Kelsey Bowen spent her childhood in the rural California foothills, growing a strong root system of inspiration in animals and nature. In her sculptural narratives, her work stitches surreal landscapes and their characters together into story tales. Often linking to her own, personal youth, these stories connect her to a childhood longing of bringing the make believe to life.
Kelsey is a graduate of the California College of the Arts Ceramics Program, and is currently creating work as a Long Term Artist in Residence at the Red Lodge Clay Center in Montana. She has participated in various exhibitions with her work, including a publication in Ceramics Monthly, the California Conference for the Advancement of Ceramic Arts in Davis, the American Museum of Ceramic Arts in Los Angeles, and her BFA solo exhibition in Oakland, California.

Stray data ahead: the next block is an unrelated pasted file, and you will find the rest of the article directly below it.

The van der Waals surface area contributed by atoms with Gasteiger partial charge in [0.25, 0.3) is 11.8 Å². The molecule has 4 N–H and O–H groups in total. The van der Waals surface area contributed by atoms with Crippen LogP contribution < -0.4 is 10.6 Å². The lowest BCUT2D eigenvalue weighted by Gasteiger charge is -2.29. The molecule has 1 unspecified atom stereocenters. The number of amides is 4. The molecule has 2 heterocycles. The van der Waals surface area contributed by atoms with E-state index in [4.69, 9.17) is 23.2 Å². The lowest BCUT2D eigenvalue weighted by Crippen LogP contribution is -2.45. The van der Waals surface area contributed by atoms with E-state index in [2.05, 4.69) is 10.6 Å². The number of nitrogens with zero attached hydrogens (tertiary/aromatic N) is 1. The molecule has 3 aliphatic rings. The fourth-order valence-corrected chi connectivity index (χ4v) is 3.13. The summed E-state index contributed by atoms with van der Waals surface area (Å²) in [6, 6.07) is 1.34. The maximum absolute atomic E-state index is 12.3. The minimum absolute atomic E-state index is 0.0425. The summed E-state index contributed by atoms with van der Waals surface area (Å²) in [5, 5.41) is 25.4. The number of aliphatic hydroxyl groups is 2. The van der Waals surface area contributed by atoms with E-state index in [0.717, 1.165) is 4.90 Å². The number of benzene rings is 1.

"Childhood is my metaphor for grief; a way of continuing to feel love and conjure memories of the past, a calm heaviness that holds me in a place of both sadness and nostalgia. Memories of times before the recent passing of my grandfather are sacred spaces, while others that uncoil can be unwelcome. My metaphor is a recurring theme in my work, drawing on childhood simultaneously as both the fairytale and the nightmare. My sculptures are often vessels that capture the echoes of small children playing; sometimes the echoes are of my own voice borrowed from the time and place they were created years ago.
My tactile relationship with clay is my process of release and understanding. When I’m working on a piece, I feel in fleeting moments that it’s come to life, existing both here in reality and in its own surreal narrative. Working with my forms and creating these brief moments for myself are my last lingering stitches of childhood and a way to connect myself to what is no longer my tangible reality. For a moment, the fantastical objects in my world are alive and the stories I am telling are curiously real."